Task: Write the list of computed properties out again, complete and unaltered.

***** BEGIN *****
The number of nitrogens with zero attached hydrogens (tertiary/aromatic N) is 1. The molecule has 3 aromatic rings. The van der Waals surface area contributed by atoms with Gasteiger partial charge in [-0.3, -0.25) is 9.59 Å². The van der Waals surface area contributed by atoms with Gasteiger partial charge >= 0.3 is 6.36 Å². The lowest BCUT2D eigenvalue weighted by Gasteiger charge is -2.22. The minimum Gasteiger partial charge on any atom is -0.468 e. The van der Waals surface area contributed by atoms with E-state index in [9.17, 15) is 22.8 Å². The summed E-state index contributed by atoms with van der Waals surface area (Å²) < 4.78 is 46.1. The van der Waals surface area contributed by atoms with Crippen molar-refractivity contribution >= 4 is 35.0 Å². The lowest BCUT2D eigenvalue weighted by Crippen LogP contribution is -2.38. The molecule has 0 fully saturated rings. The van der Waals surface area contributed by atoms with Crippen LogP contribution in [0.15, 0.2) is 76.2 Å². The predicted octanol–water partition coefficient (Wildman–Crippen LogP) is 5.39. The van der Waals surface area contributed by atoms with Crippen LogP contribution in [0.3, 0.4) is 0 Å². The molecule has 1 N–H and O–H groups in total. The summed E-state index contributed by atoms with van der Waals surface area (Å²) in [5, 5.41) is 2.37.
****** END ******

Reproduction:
The number of nitrogens with zero attached hydrogens (tertiary/aromatic N) is 1. The molecule has 3 aromatic rings. The van der Waals surface area contributed by atoms with Gasteiger partial charge in [-0.3, -0.25) is 9.59 Å². The van der Waals surface area contributed by atoms with Gasteiger partial charge >= 0.3 is 6.36 Å². The lowest BCUT2D eigenvalue weighted by Gasteiger charge is -2.22. The minimum Gasteiger partial charge on any atom is -0.468 e. The van der Waals surface area contributed by atoms with E-state index in [9.17, 15) is 22.8 Å². The summed E-state index contributed by atoms with van der Waals surface area (Å²) < 4.78 is 46.1. The van der Waals surface area contributed by atoms with Crippen molar-refractivity contribution >= 4 is 35.0 Å². The lowest BCUT2D eigenvalue weighted by Crippen LogP contribution is -2.38. The molecule has 0 fully saturated rings. The van der Waals surface area contributed by atoms with Crippen LogP contribution in [0.15, 0.2) is 76.2 Å². The predicted octanol–water partition coefficient (Wildman–Crippen LogP) is 5.39. The van der Waals surface area contributed by atoms with Crippen LogP contribution in [0.3, 0.4) is 0 Å². The molecule has 1 N–H and O–H groups in total. The summed E-state index contributed by atoms with van der Waals surface area (Å²) in [5, 5.41) is 2.37.